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Apparent fraud in Maldivian elections threatens prospects for democracy

There are a number of troubling indicators that major fraud may have occurred in the election held on September 7, which raises questions regarding the integrity of the September 28 runoff.

While the international community is distracted by the ongoing tragedy in Syria, apparent election fraud is threatening efforts to restore democracy in what was until recently considered a bright spot for nonviolent democratic change in the Islamic world.

In the Maldives, popular former president Mohamed Nasheed - who was deposed in a coup last year -was expected to easily win a majority of the vote in the first round of Saturday’s election against three other candidates.  However, the results show him getting less than 46% of the vote, forcing him into a runoff with Abdulla Yameen, half-brother of the former dictator Maumoon Abdul Gayoom, whose allies seized power from the democratically-elected government in February 2012 and have ruled the small island nation ever since.

There are a number of troubling indicators that major fraud may have occurred in the election held on September 7, which raises questions regarding the integrity of the September 28 runoff. The official turnout reported by the media at the close of the polls was 70%.  However, based upon the announced results, the official turnout was raised to an improbable 88%. A number of voting districts in which Yameen was popular reported anywhere from 10% to 300% more votes cast than there were eligible voters.

If the belated claims of a record turnout are to be believed, it would mean that 80% of the country’s non-voters were in the capital of Male, a stronghold of the pro-democracy movement, leaving only 5,000 non-voters on the country’s remaining 191 inhabited islands. Though there were international observers at many polling places, there appear to have been none at the more remote sites of the inflated vote totals. Without those alleged additional votes, Nasheed would have easily won the first round outright.

Though the Election Commission had originally announced that the results would be known by 11:00 that evening, they claimed at a press conference at that hour that they did not yet have the turnout figures, despite electronic marking of voters which should have made that information available instantaneously.  While insisting that they sent out no more ballots than there were eligible voters, the quality of paper ballots was such that it would have been easy to make passable photocopies.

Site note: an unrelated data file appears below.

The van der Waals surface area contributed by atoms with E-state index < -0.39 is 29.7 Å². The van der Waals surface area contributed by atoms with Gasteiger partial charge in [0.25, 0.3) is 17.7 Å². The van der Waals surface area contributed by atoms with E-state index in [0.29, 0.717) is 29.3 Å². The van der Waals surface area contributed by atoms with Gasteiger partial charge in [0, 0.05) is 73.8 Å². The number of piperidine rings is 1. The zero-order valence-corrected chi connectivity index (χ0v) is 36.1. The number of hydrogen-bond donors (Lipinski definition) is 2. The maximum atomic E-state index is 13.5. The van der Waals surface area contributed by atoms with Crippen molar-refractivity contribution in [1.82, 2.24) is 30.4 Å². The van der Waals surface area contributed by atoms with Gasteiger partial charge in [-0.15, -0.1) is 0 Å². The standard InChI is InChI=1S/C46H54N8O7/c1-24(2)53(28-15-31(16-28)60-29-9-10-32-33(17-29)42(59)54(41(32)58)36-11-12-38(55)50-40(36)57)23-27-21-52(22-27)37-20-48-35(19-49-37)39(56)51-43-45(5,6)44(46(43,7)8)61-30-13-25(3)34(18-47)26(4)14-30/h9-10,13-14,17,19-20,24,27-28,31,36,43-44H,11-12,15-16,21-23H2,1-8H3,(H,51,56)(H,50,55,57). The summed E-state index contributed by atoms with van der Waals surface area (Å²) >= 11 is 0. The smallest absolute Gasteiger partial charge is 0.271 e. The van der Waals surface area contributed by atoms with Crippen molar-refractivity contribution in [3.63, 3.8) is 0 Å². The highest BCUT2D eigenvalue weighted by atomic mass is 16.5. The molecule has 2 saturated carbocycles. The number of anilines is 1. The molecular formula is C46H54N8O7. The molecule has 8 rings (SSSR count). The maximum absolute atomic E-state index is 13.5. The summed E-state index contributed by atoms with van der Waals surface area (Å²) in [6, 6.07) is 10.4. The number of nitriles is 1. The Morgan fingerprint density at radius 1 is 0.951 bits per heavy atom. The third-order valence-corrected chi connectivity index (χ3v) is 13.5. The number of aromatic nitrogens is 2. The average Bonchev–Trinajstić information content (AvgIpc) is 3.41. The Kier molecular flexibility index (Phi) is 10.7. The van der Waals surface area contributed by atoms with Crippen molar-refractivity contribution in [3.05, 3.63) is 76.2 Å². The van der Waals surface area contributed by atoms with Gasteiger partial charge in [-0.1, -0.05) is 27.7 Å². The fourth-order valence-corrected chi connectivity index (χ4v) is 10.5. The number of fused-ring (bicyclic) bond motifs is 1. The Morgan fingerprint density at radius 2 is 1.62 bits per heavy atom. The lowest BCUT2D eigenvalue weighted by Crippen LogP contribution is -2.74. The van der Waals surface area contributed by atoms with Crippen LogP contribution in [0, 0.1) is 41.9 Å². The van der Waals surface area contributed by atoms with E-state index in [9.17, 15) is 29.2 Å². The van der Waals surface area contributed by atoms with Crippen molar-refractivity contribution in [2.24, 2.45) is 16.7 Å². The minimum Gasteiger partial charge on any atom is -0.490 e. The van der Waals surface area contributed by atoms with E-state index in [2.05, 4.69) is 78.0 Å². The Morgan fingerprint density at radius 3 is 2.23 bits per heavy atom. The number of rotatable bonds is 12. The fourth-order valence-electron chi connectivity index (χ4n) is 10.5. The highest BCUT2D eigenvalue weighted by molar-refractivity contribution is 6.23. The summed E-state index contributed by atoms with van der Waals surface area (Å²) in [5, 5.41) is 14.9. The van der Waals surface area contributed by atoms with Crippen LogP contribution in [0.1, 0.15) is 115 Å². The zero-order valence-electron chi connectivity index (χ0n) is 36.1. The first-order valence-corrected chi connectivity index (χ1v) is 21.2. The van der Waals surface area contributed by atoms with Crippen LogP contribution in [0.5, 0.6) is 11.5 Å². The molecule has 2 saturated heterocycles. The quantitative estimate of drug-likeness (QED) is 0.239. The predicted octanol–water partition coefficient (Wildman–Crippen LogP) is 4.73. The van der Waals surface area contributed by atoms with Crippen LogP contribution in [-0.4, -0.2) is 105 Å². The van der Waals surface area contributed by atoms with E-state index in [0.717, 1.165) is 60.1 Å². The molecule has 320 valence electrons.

It appears, then, that the election was compromised by old-fashioned ballot-stuffing, a regular occurrence back during the Gayoom regime, which is apparently being used again in an effort to bring his half-brother to power and thwart the democratic hopes of the Maldivian people.

Nasheed, a journalist and former political prisoner, was the leader of a popular nonviolent pro-democracy movement which eventually forced the corrupt and autocratic Gayoom regime, which had ruled the Maldives for thirty years, to hold free and fair elections in October 2008.  Nasheed and his Maldivian Democratic Party won a decisive victory.

Despite their best efforts, Nasheed and his democratic allies were hampered by a court system still dominated by corrupt judges handpicked by the former dictator, violent protests by conservative Islamists, and resistance by powerful business interests. Meanwhile, despite struggles at home, Nasheed took global leadership in pushing for concrete international action on climate change, from which rising sea levels threaten his nation’s very existence.

Despite maintaining the support of the majority of Maldivians, he was ousted in a coup after barely three years in office. 

Fortunately, despite increased repression under the provisional government, pro-democracy activists renewed their nonviolent struggle, forcing the junta to allow for new elections.  Despite harassment and periodic detention, Nasheed was able to organize a campaign based on democratic rights, tax reforms, and sustainable development. 

By contrast, Yameen’s well-financed campaign focused on wooing conservative Islamist support and promising tough stances for “law and order,” including harsher prison sentences and—for the first time since that country’s independence—implementing the death penalty.  At a press conference the day after the election, he congratulated himself by declaring he had managed to ensure Nasheed did not get a first round win.

Popular nonviolent struggles in poor countries emerging from authoritarianism and fighting corruption must know that the international community has their support.  The European Union and other inter-governmental and non-government organizations must provide resources for independent monitoring of the second round of elections to make sure that it is free and fair, including observers at all vote-counting locations.

For years, the people of the Maldives have put their bodies on the line in nonviolent struggle for democracy and good governance.  The question is whether those who engineered a coup and appear to have manipulated this latest election will now thwart the people’s will in the election runoff - and whether the international community will let them get away with it.

About the author

Stephen Zunes is a professor of politics at the University of San Francisco, where he coordinates the Middle Eastern Studies program, and co-chairs the academic advisory committee for the International Center on Nonviolent Conflict.


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